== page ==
Knot and Link Tricolorability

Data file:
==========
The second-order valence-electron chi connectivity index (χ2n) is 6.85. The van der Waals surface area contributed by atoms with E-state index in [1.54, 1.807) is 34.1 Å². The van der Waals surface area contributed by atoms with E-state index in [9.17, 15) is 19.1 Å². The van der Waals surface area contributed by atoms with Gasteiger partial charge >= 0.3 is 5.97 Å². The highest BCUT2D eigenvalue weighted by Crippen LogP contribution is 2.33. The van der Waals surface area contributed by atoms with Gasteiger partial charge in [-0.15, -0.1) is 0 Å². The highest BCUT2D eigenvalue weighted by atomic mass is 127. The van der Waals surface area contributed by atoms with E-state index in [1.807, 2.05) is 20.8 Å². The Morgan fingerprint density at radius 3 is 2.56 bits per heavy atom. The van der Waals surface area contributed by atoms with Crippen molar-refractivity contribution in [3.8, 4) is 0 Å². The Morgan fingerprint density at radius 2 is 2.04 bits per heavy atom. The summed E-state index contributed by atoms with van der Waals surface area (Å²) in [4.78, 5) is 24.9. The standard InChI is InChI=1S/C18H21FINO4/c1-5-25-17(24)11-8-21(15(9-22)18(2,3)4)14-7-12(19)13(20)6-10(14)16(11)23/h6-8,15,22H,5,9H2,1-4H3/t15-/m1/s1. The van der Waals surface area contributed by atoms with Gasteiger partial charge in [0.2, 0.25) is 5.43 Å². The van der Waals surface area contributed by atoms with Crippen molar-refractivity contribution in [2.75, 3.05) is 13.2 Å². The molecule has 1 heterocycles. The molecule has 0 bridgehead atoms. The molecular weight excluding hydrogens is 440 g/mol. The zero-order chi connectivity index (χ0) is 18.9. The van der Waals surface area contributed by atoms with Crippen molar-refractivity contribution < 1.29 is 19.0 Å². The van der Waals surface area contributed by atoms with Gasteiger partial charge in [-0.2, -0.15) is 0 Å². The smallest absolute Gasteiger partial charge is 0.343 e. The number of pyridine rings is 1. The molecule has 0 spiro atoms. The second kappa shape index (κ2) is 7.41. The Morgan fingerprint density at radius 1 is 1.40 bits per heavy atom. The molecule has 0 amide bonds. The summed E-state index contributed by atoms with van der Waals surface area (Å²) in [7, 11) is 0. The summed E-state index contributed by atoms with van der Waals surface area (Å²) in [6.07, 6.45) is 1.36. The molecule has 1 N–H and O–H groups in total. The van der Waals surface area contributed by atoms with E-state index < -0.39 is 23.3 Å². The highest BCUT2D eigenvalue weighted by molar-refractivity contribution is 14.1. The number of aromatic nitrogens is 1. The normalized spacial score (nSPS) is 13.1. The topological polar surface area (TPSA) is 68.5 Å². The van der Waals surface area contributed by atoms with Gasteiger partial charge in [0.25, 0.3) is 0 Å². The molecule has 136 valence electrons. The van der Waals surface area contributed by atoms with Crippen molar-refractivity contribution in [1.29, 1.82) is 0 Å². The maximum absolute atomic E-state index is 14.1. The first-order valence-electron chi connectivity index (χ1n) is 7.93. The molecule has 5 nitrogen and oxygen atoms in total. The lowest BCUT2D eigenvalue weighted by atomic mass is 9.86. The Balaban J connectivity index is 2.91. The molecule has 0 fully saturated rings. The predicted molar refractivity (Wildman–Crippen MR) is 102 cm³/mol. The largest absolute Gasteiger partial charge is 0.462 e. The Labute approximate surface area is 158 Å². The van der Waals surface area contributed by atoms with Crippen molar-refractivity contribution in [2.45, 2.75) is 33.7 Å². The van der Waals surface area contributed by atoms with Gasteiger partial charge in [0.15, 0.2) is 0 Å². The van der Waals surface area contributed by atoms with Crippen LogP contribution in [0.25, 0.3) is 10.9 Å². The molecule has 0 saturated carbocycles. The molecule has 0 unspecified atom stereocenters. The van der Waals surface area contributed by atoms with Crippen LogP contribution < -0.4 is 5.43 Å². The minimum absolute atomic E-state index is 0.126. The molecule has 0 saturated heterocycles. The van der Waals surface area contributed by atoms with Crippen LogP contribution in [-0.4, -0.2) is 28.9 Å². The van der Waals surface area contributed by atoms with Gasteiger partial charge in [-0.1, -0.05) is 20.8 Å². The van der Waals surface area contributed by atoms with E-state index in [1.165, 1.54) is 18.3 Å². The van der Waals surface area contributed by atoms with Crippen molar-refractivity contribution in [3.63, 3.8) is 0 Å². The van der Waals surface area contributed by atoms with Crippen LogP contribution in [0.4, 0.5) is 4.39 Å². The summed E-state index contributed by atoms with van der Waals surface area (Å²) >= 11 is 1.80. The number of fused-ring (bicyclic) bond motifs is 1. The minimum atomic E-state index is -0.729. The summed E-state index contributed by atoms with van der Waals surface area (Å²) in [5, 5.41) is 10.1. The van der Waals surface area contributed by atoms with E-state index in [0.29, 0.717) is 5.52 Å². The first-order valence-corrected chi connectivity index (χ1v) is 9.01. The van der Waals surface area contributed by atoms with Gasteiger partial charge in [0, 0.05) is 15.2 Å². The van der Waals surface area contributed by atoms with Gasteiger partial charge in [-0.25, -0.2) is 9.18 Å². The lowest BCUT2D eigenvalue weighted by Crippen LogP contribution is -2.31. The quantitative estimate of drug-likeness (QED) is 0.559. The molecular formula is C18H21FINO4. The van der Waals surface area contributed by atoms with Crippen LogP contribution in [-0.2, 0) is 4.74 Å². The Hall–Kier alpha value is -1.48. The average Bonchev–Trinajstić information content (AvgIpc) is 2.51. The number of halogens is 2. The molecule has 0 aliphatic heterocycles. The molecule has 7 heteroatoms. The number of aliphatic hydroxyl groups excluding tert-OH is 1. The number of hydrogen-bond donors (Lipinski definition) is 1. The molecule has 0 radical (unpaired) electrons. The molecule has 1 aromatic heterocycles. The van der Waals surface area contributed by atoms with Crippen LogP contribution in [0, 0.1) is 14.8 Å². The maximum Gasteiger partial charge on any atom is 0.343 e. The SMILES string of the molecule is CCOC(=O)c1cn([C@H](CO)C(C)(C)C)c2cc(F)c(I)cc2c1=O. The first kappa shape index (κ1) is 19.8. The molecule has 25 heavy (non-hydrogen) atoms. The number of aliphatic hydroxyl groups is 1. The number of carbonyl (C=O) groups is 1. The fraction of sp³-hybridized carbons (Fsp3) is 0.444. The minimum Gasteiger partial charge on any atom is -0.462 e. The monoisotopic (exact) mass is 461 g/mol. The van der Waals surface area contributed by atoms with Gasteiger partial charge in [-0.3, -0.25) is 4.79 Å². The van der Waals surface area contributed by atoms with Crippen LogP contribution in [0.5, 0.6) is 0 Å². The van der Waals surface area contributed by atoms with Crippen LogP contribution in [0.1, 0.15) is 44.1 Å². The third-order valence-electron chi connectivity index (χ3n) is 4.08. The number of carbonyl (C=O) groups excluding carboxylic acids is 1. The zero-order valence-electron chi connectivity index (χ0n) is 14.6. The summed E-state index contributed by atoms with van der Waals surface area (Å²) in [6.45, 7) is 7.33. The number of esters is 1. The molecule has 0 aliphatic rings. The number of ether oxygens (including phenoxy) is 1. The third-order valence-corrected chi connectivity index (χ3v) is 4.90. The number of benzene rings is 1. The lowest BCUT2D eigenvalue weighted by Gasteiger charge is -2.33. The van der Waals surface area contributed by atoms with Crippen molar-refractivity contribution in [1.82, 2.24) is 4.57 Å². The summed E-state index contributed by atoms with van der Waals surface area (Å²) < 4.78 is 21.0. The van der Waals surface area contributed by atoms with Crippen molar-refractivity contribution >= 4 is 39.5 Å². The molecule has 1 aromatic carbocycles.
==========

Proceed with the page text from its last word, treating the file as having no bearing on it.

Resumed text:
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Knot Theory, a field of Topology, can be used to model and understand how enzymes (called topoisomerases) work in DNA processes to untangle or repair strands of DNA. In a human cell nucleus, the DNA is linear, so the knots can slip off the end, and it is difficult to recognize what the enzymes do. However, the DNA in mitochondria is circular, along with prokaryotic cells (bacteria), so the enzyme processes are more noticeable in knots in this type of DNA. A strand of DNA as the 41 knot. Image from paper by De Witt Sumners. Invariants prove to be a useful tool in studying when two knots are different. Tricolorability is an easily understood invariant we will use to distinguish doubles (replications) of certain prime knots. Our team studied knots and links which have been observed in DNA. Specifically, we considered what happens to the colorability after performing a doubling operation.